Kyiv Historic Area – Podil
Podil is a historic area of Kyiv. The name “Podil” means something that is situated downwards. This area is located by the Dnipro River and used to be the trading and crafting center of Kyiv.
Nearly 200 years ago in Kyiv there were three main districts. It was the Old Town, Pechersk (Upper Town), and Podil (Lower Town). The Old town, on the hill, was inhabited mostly by officials and commoners, while Podil, which is located by the Dnipro river – by merchants and craftsmen. Pechersk, with the Lavra Monastery and the Old fortress was a housing for monks and military.
After obtaining its Magdeburg rights in the 15th century, in Kyiv in the main square of Podil was built a rathaus, which later became Kyiv magistrate. On the same square in the 17th century was established the famous Kyiv-Mohyla Academy – the first higher educational institution of the East Slavic peoples. Kyiv-Mohyla Academy played a huge role in the spiritual life not only of Ukraine, Russia and Belarus, but also the whole Orthodox world – Greece, Bulgaria, Moldova and other countries.
The first attempts to unite the districts were taken in 1808-1809. Kyiv architect developed a city project, that offered united the disparate areas by roads. But incidentally the Old Podil was changed not due to the architects’ plans, but due to the big fire in July 1811. During the three days, the fire destroyed the entire district and the smoke, according to the witnesses reached Kozelets (a town 76 km from Kyiv) and Nizhyn (150 km from Kyiv).
Podil was restored after the approved project of Williams Geste in 1812. The curved and narrow streets of the burnt district were replaced by the wide and straight streets, which were laid parallel to the Dnipro river.
For a long time there was a concept of reducing the role of Podil and its architectural heritage in the city’s history. In 1930s, with the Soviet occupation of Kyiv a lot of the Old Rus monuments and landmarks were demolished. Podil was considered as a suburb area, dirty and uncomfortable for living, the area that didn’t deserve any attention.
Podil retains the civil and ecclesiastical architecture of 17-19 centuries. Here co-exist ensembles of different epochs and styles – amazingly picturesque Ukrainian Baroque, Russian classicism, eclecticism, and modernism.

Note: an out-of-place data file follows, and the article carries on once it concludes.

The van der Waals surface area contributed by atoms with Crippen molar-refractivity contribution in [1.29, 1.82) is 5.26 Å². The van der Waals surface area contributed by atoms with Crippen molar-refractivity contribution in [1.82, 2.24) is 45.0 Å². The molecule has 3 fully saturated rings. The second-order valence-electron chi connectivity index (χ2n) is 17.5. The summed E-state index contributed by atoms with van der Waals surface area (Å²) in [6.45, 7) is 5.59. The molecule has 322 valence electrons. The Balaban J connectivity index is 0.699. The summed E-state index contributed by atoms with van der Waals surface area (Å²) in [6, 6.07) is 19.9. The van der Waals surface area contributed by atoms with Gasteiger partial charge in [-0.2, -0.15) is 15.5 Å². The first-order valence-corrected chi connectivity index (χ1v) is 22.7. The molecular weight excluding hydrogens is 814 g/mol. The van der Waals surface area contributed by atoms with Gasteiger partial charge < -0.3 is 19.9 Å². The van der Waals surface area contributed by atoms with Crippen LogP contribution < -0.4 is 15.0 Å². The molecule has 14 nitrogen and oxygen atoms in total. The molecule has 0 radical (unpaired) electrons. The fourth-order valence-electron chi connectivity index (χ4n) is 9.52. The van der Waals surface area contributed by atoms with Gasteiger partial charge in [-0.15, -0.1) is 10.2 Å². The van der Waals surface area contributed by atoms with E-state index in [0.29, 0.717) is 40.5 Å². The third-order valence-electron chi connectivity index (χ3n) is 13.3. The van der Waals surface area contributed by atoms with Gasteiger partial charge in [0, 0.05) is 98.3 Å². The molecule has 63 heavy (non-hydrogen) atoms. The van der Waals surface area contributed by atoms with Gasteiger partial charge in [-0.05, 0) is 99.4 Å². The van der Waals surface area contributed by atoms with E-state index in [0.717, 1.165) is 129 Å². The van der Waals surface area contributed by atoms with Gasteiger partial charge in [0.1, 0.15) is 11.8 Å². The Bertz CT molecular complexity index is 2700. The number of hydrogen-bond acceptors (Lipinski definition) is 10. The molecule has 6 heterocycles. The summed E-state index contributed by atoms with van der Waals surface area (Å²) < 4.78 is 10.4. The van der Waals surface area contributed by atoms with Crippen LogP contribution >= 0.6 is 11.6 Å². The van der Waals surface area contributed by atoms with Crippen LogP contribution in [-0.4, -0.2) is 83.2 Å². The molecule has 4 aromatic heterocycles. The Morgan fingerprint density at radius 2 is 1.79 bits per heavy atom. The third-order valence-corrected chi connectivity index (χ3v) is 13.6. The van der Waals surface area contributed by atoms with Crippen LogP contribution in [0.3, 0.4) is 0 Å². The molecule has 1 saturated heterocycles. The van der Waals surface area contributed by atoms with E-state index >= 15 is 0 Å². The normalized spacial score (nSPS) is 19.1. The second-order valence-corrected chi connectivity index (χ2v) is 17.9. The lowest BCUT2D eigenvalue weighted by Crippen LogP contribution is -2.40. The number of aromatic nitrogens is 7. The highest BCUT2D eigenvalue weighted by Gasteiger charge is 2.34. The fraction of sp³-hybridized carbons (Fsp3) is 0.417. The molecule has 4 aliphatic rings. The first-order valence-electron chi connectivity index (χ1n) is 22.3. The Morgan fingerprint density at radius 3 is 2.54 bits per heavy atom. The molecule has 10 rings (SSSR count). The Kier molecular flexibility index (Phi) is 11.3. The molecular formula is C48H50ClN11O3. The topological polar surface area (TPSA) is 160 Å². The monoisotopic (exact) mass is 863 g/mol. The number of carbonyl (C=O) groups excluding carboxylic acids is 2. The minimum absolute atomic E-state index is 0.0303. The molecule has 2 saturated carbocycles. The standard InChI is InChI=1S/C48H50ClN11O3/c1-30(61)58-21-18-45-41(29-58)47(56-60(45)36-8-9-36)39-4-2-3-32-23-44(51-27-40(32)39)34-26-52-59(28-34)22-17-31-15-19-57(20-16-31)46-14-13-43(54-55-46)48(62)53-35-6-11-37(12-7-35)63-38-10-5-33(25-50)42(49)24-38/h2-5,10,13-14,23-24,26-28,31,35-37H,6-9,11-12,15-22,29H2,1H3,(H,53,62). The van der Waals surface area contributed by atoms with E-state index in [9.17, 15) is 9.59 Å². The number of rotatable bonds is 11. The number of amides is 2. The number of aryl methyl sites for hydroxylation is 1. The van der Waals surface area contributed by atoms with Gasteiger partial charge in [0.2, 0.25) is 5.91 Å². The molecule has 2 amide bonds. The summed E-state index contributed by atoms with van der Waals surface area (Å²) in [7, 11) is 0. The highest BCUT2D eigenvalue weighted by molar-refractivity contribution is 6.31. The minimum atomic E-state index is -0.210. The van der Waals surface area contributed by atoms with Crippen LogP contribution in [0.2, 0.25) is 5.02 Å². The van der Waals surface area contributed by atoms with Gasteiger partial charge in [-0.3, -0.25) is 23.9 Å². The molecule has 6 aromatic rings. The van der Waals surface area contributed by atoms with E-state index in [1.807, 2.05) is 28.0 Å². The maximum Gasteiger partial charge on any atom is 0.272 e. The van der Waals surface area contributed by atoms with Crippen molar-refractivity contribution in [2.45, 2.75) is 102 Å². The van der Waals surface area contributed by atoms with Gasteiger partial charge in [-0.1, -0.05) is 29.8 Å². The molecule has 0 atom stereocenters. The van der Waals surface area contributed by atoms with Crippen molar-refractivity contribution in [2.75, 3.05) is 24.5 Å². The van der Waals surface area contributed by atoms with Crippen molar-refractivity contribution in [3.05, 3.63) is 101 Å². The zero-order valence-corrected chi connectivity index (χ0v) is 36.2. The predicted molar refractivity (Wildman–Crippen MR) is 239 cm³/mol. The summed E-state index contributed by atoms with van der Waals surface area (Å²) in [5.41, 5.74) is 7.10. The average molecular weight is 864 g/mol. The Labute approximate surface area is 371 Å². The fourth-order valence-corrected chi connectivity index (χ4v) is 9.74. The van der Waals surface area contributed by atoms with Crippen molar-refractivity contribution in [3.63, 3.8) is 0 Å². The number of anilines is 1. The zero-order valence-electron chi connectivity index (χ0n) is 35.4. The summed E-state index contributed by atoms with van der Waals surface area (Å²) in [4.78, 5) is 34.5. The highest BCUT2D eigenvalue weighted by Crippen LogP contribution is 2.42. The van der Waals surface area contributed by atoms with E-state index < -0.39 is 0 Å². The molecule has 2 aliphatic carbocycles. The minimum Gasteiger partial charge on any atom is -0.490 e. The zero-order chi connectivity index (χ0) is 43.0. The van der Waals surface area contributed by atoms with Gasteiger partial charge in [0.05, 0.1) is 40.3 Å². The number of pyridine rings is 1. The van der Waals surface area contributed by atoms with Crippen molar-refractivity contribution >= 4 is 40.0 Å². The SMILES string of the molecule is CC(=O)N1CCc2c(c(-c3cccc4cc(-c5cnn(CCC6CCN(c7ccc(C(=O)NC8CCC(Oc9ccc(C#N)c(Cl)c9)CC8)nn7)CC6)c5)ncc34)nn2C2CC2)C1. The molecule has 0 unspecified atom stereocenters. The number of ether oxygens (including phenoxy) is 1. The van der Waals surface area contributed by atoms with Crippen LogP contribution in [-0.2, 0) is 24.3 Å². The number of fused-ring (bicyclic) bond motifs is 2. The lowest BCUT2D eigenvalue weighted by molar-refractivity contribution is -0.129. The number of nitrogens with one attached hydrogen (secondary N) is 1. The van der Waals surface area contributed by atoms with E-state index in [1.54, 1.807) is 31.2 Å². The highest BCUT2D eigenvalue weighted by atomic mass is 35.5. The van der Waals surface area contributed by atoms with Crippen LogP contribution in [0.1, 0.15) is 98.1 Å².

Andriyivsky Descent – Soul of Kyiv
Andriyivskyy Descent is a historic street connecting Kyiv’s Upper Town neighborhood and the commercial Podil area. The street, often called by tour guides as the “Montmartre of Kyiv”, is a major tourist attraction of the city. The length of descent is 720 metres and it is all constructed of laid cobblestones.
There are several historic landmarks on Andriyivsky Descent. One of them is a symbol of the street a stunninng St. Andrew’s Church. A truly wonderful legacy of world architecture and a masterpiece of Ukrainian baroque art. It was built in the 18th century on the drawings of the Italian architect Francesco Bartolomeo Rastrelli.
Nowadays, Andriyivskyy Descent is a place of museums, galleries, art workshops, antique and gift shops. The descent is one of the favorite places for recreation and walking both among the citizens of Kyiv and guests of the capital. This is where tourists can always buy Ukrainian souvenirs – figurines, pottery, embroidery, wooden caskets, and other thing made by Ukrainian artisans and craftsmen.
In recent years, Podil has become home to Kyiv bohemians, intellectuals, artists with its romantic aura of the beautiful architecture, museums, theaters and bars.
As a local and passionate tour guide in Kiev I would definitely recommend you a walk in Podil area. Typically, on a One Day Kiev Tour I include a short walk in the main square of Podil – Kontraktova Square and the area of Kiev River Port. It is impossibble to omit the Lower Town of Kyiv while showing the city to my guests.